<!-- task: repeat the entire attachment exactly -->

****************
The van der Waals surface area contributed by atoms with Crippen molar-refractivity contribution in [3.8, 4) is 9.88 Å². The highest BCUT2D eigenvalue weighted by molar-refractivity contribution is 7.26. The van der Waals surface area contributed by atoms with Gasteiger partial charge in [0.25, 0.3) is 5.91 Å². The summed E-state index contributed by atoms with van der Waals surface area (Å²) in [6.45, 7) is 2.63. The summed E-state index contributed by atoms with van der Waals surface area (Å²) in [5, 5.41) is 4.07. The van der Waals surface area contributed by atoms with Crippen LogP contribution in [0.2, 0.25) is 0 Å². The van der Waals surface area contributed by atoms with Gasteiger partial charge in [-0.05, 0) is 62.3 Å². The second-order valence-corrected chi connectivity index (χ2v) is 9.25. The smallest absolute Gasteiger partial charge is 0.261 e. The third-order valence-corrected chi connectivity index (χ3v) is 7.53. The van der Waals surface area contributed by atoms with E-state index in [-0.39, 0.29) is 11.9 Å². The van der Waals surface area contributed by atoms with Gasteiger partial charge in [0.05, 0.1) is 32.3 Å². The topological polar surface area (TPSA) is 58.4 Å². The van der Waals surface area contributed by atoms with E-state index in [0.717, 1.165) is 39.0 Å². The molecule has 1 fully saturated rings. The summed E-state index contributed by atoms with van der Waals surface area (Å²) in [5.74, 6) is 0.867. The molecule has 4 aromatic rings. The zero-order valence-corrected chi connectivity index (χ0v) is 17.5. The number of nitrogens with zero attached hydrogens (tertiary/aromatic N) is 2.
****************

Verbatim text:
The van der Waals surface area contributed by atoms with Crippen molar-refractivity contribution in [3.8, 4) is 9.88 Å². The highest BCUT2D eigenvalue weighted by molar-refractivity contribution is 7.26. The van der Waals surface area contributed by atoms with Gasteiger partial charge in [0.25, 0.3) is 5.91 Å². The summed E-state index contributed by atoms with van der Waals surface area (Å²) in [6.45, 7) is 2.63. The summed E-state index contributed by atoms with van der Waals surface area (Å²) in [5, 5.41) is 4.07. The van der Waals surface area contributed by atoms with Crippen LogP contribution in [0.2, 0.25) is 0 Å². The van der Waals surface area contributed by atoms with Gasteiger partial charge in [-0.05, 0) is 62.3 Å². The second-order valence-corrected chi connectivity index (χ2v) is 9.25. The smallest absolute Gasteiger partial charge is 0.261 e. The third-order valence-corrected chi connectivity index (χ3v) is 7.53. The van der Waals surface area contributed by atoms with E-state index in [-0.39, 0.29) is 11.9 Å². The van der Waals surface area contributed by atoms with Gasteiger partial charge in [0.05, 0.1) is 32.3 Å². The topological polar surface area (TPSA) is 58.4 Å². The van der Waals surface area contributed by atoms with E-state index in [0.717, 1.165) is 39.0 Å². The molecule has 1 fully saturated rings. The summed E-state index contributed by atoms with van der Waals surface area (Å²) in [5.74, 6) is 0.867. The molecule has 4 aromatic rings. The zero-order valence-corrected chi connectivity index (χ0v) is 17.5. The number of nitrogens with zero attached hydrogens (tertiary/aromatic N) is 2.